Battery packs for vehicles will not be the answer

James Robertson points to a very interesting detail related to electro-mobility that I haven’t thought of before:

… it can take as long as 20 hours to charge up the car using a standard 120-volt circuit. If you hook up to a 240-volt Level 2 charging station — which can be installed in your home for the estimated cost of $2,200 — you can cut that time down to eight hours or so for a full charge.

So living in the states where the outlets have 120 Volts rather than 220-240 means charging you car takes double the time or you have to invest a siginifcant amount of money just for reducing charging times.

This will of course put high obstacles into the way of electric mobiliy in one of the biggest market for cars – one that I’ve never thought of before.

But, to be honest, I am quite convinced that the whole battery pack idea is wrong, both from a practical and ecological / economical standpoint. As long as the electricity for our cars comes from nuclear or coal plants, and as long as we have highly-toxic battery packs in our vehicles, there is not very much ecological sense in all this.

If it takes many hours to charge a car, it’s impractical or inconvenient for many people. That’s not the way to convince the masses of a new technology.

I also see issues with replaceable battery packs. Sounds expensive, time consuming and also incenvenient to me, not to speak of the problem of how many stations I will be able to find where they can replace my battery pack.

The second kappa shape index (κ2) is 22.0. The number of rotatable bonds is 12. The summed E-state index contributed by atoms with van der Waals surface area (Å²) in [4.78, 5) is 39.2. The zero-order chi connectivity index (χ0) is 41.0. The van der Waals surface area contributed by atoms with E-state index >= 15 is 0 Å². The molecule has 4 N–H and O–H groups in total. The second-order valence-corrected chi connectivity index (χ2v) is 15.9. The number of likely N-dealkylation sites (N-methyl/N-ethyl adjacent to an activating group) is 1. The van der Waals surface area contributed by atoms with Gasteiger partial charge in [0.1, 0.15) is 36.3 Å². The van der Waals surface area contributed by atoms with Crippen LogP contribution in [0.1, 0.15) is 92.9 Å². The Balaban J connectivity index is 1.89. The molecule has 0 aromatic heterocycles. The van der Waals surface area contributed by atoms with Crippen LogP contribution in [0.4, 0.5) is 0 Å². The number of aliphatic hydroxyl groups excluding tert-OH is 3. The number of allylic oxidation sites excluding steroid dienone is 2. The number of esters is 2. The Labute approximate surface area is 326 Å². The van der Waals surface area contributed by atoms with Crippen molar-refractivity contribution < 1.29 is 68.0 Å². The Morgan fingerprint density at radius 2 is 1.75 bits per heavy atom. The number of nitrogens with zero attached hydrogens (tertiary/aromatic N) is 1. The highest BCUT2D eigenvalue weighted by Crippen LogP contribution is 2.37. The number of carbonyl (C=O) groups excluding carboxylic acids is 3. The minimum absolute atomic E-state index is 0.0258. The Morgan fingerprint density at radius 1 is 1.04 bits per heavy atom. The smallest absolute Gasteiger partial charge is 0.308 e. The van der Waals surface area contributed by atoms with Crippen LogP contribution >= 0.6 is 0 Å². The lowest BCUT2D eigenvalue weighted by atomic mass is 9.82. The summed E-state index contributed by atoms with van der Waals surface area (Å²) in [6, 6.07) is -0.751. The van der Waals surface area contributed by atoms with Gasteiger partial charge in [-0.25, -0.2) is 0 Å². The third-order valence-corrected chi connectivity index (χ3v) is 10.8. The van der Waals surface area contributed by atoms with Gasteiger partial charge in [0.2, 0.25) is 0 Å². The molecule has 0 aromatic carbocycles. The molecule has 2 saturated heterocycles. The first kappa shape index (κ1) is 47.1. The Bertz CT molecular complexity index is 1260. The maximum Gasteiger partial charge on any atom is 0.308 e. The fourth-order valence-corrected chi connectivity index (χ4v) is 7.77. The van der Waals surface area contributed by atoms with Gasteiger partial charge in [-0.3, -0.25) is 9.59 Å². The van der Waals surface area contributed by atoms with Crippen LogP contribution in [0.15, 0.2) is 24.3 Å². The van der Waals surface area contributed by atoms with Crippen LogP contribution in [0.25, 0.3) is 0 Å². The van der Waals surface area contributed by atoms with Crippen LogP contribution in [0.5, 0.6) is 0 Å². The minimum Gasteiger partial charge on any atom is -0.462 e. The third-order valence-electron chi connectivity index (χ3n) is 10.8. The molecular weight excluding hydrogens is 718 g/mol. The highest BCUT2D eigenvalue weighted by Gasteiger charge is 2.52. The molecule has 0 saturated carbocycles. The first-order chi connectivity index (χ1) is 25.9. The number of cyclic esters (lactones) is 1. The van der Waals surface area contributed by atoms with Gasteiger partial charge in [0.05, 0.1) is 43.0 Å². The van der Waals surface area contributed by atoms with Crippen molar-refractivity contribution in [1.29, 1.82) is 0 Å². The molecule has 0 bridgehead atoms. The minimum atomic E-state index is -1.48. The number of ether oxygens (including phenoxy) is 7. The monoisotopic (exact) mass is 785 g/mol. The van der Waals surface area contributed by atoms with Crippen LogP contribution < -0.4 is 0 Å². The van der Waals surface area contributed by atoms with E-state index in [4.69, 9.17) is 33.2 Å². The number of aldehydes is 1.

There is an interesting sounding alternative to battery packs: it is called flow batteries or Redox-Flow-Batteries. The idea is that there is an electrolyte that flows through a power genarator. The base principle is easy: you have two fuel tanks in your car: one for the loaded electrolyte and one for the used, “empty” electrolyte.

Why do I think that sounds better than battery packs?

First of all, recharging your car means removing the used electrolyte and refilling the tank for new electrolyte. So the charging of the electrolyte happens outside of the car, at any time or place. Even if tanking/untanking would take 3 or 5 minutes, it would be very similar to how we tank our cars today. And it still would be cheaper and faster than most battery pack replacement concepts around. Sounds very nice to me, I guess this could be adopted by the masses pretty easily.

So uncoupling the charging process from the car brings many advantages:

  • No need for an outlet at my parking spot
  • Unlimited mileage by tanking new electrolyte, just like fuel today
  • Reuse of existing distribution channels, like gas stations
  • No hassles with broken batteries. If the electrylote is “empty”, tank new